Powerline networking and Wi-Fi enable heritage networks

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Powerline networking and Wi-Fi enable heritage networks

Bryan Betts

Historic and ancient buildings present unique challenges for network managers. Many old buildings are legally protected against alteration, and even when they are not, adding more wires can be difficult and expensive. Fortunately technologies like powerline networking and advanced Wi-Fi can help those designing and expanding heritage networks, where often the walls are three metres thick, the wallpaper is handmade and can't be damaged, and you can't lay fibre-optic cables because of the archaeological site under the yard.

At Farnham Castle in Surrey, historic walls two or three metres thick not only make it near-impossible to drill through, but they block out many wireless signals, said Matthew MacLachlan, the castle's programme manager. He added: “The windows are mostly leaded, so you can't even use those.”

Heritage networks follow existing structure

When parts of the castle -- founded by Henri de Blois in 1138, and rebuilt over the centuries as a palace by the Bishops of Winchester -- were converted into a conference centre, its structure dictated what went where. “The offices are where they are because that's where we could get cabling in,” MacLachlan said. “The fact that it already had electric cabling was what allowed us to do any networking at all.”

MacLachlan notes that newer technology has eased the job a little. Better shielding means Ethernet cable can share ducts and underfloor spaces with mains cable. Likewise, when a wireless network was needed, a self-adapting system from Aruba Networks was employed.

But when parts of the castle that had been given non-office uses, such as guest bedrooms in the stable block, just on the edge of Wi-Fi range, also needed network connections, lateral thinking was needed. MacLachlan said it might have been possible to lay cable through an existing underground duct, but the work probably would still have needed listed building consent. 

And given that the duct was a medieval sewer, it is not surprising that he opted for remote access instead, connecting the other building's Aruba access points to the main controller via DSL and the public Internet.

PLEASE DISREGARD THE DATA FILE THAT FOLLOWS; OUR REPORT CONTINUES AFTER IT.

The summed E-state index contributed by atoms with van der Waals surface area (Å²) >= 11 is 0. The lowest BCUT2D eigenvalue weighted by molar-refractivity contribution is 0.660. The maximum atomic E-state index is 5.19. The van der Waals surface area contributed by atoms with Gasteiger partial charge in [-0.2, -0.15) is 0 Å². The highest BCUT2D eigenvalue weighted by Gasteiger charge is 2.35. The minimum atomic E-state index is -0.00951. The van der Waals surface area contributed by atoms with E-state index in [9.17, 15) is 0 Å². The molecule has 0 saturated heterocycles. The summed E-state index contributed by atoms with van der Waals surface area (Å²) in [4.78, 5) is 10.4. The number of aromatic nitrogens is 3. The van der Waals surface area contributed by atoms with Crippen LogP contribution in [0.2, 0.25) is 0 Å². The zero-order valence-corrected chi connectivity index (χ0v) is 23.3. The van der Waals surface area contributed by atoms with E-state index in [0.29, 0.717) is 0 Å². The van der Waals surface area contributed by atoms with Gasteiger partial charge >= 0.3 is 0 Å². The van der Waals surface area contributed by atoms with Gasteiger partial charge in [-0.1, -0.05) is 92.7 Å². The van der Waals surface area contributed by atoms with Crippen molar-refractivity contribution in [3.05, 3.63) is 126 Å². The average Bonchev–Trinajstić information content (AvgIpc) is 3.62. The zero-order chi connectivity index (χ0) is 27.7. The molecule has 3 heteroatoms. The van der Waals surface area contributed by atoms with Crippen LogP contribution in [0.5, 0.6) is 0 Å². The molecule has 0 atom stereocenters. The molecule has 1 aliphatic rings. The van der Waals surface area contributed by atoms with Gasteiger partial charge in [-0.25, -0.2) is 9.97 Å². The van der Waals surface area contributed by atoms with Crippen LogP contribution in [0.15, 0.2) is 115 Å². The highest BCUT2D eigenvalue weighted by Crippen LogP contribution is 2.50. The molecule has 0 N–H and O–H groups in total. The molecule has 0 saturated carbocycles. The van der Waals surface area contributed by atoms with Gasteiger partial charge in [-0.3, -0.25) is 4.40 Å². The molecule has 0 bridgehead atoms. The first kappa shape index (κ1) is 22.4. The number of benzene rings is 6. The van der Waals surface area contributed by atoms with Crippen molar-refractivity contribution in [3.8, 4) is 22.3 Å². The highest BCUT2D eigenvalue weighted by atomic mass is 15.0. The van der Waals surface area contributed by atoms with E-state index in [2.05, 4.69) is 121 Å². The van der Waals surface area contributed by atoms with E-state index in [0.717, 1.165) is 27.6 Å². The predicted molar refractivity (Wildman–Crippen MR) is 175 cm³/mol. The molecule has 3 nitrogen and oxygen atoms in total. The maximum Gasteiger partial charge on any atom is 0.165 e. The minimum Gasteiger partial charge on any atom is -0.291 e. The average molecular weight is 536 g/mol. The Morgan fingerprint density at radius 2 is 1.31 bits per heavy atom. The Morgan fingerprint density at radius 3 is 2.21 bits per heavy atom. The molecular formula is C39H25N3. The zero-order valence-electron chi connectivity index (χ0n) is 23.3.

Phil Keeley, a senior systems engineer with Aerohive Networks, has worked on wireless projects at several listed buildings, including Marlborough House and Georgian houses used by Chichester University. He said that while wireless access points still need wires, Power over Ethernet has helped because its lower voltage cable is easier to lay than mains cabling.

Utilising powerline networking

The reverse, Ethernet over Power, known as HomePlug or powerline networking, can also be useful, said Dr Steve Goodwin, a technology consultant with the Houndscroft Partnership. He cites a 100-year-old building now used as offices that, “like most old Cotswold buildings, has three-foot thick Cotswold stone walls largely impervious to wireless. Cabling wasn't an option for various cosmetic reasons so a HomePlug system was the obvious answer."

 “The only problem was that the front and rear of the building were served by separate phases of the mains supply, and HomePlugs cannot work across phases," Goodwin explained. "We used a short Wi-Fi link to join the two HomePlug networks, and this has been working well for about two years now.”

Chris Comley, who runs network integrator Wizards, has used powerline networking successfully too, in one case linking buildings 30 yards apart where “Wi-Fi didn't cut it because of the thick stone walls.” He said there are caveats though: as well as the phase limitation, there have been claims from radio hams -- denied by the manufacturers, of course -- that it generates interference. And he warns that some powerline networking adapters are built cheaply to appeal to consumers, not businesses, so caution is needed in purchasing.

Conquering Wi-Fi challenges

Of course, Wi-Fi problems are not limited to old buildings. Modern buildings often have structural metal, foil-insulated plasterboard and metal-backed doors. Interference problems tend to be horizontal rather than vertical, said Aerohive's Keeley, so depending on a building's protection status, you may be able to provide Wi-Fi coverage via the cellars and attic.

He adds: “A site survey is absolutely critical. In some old buildings, the walls are so dry that RF propagation is better than you might expect. Add the lack of steel reinforcing, and they can even be better than modern insulated plasterboard. It is also seasonal. You need to do your survey in summer when there are leaves on the trees, for example, or you may have an installation that only works perfectly in the winter.”

And in any case, is Wi-Fi-blocking always a bad thing? Aruba's EMEA marketing director Roger Hockaday reckons not: “At least there's no cross-channel interference inside a castle, unlike in an airport terminal,” he said. “Until someone opens the door, anyway.”

--Bryan Betts is a UK-based freelance journalist specialising in business and technology. Read about him at http://www.bryanbetts.com/.


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